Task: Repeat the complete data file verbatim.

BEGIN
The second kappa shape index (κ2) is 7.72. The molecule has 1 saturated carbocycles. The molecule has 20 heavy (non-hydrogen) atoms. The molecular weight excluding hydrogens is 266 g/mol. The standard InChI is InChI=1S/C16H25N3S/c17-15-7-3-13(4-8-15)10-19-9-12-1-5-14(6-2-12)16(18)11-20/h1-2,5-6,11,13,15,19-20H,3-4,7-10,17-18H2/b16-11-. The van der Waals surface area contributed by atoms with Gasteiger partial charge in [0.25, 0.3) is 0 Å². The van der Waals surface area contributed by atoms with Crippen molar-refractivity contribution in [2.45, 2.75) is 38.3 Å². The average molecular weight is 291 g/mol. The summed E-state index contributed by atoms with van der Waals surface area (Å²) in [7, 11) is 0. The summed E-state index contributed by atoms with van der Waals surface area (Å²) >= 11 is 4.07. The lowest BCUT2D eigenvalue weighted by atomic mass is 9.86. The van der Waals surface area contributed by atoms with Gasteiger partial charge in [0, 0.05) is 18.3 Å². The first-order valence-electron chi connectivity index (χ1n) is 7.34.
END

The second kappa shape index (κ2) is 7.72. The molecule has 1 saturated carbocycles. The molecule has 20 heavy (non-hydrogen) atoms. The molecular weight excluding hydrogens is 266 g/mol. The standard InChI is InChI=1S/C16H25N3S/c17-15-7-3-13(4-8-15)10-19-9-12-1-5-14(6-2-12)16(18)11-20/h1-2,5-6,11,13,15,19-20H,3-4,7-10,17-18H2/b16-11-. The van der Waals surface area contributed by atoms with Gasteiger partial charge in [0.25, 0.3) is 0 Å². The van der Waals surface area contributed by atoms with Crippen molar-refractivity contribution in [2.45, 2.75) is 38.3 Å². The average molecular weight is 291 g/mol. The summed E-state index contributed by atoms with van der Waals surface area (Å²) in [7, 11) is 0. The summed E-state index contributed by atoms with van der Waals surface area (Å²) >= 11 is 4.07. The lowest BCUT2D eigenvalue weighted by atomic mass is 9.86. The van der Waals surface area contributed by atoms with Gasteiger partial charge in [0, 0.05) is 18.3 Å². The first-order valence-electron chi connectivity index (χ1n) is 7.34.